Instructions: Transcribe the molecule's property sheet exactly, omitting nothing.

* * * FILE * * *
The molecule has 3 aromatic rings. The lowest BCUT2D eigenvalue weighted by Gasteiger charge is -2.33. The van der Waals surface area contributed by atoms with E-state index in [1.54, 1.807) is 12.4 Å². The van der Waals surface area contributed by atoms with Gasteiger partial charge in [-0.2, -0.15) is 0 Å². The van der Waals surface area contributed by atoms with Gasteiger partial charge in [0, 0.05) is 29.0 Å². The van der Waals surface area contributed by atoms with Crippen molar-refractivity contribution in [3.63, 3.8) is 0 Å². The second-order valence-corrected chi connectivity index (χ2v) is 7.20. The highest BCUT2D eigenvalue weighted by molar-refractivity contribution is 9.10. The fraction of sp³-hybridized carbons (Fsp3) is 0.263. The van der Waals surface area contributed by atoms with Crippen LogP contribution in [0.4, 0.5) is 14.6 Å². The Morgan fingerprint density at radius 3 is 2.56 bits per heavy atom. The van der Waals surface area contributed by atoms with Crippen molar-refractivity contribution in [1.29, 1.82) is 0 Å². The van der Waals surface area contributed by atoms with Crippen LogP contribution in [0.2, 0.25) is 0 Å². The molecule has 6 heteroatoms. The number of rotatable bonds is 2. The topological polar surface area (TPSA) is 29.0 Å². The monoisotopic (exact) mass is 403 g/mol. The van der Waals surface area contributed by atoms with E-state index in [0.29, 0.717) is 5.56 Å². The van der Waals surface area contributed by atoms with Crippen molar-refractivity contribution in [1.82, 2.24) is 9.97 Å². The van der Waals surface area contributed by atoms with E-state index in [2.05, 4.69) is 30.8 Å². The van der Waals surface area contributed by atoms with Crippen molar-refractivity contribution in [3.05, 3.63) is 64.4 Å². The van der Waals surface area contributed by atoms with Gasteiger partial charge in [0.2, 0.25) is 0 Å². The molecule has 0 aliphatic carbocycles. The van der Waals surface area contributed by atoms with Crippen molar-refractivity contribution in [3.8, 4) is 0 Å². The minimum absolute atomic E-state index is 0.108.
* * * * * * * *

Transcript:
The molecule has 3 aromatic rings. The lowest BCUT2D eigenvalue weighted by Gasteiger charge is -2.33. The van der Waals surface area contributed by atoms with E-state index in [1.54, 1.807) is 12.4 Å². The van der Waals surface area contributed by atoms with Gasteiger partial charge in [-0.2, -0.15) is 0 Å². The van der Waals surface area contributed by atoms with Gasteiger partial charge in [0, 0.05) is 29.0 Å². The van der Waals surface area contributed by atoms with Crippen molar-refractivity contribution in [3.63, 3.8) is 0 Å². The second-order valence-corrected chi connectivity index (χ2v) is 7.20. The highest BCUT2D eigenvalue weighted by molar-refractivity contribution is 9.10. The fraction of sp³-hybridized carbons (Fsp3) is 0.263. The van der Waals surface area contributed by atoms with Crippen LogP contribution in [0.4, 0.5) is 14.6 Å². The Morgan fingerprint density at radius 3 is 2.56 bits per heavy atom. The van der Waals surface area contributed by atoms with Crippen molar-refractivity contribution in [1.29, 1.82) is 0 Å². The van der Waals surface area contributed by atoms with Crippen LogP contribution in [0.2, 0.25) is 0 Å². The molecule has 6 heteroatoms. The number of rotatable bonds is 2. The topological polar surface area (TPSA) is 29.0 Å². The monoisotopic (exact) mass is 403 g/mol. The van der Waals surface area contributed by atoms with E-state index in [0.29, 0.717) is 5.56 Å². The van der Waals surface area contributed by atoms with Crippen molar-refractivity contribution in [1.82, 2.24) is 9.97 Å². The van der Waals surface area contributed by atoms with E-state index in [2.05, 4.69) is 30.8 Å². The van der Waals surface area contributed by atoms with Crippen molar-refractivity contribution in [3.05, 3.63) is 64.4 Å². The van der Waals surface area contributed by atoms with Gasteiger partial charge in [0.2, 0.25) is 0 Å². The molecule has 0 aliphatic carbocycles. The van der Waals surface area contributed by atoms with Crippen molar-refractivity contribution in [3.8, 4) is 0 Å². The minimum absolute atomic E-state index is 0.108.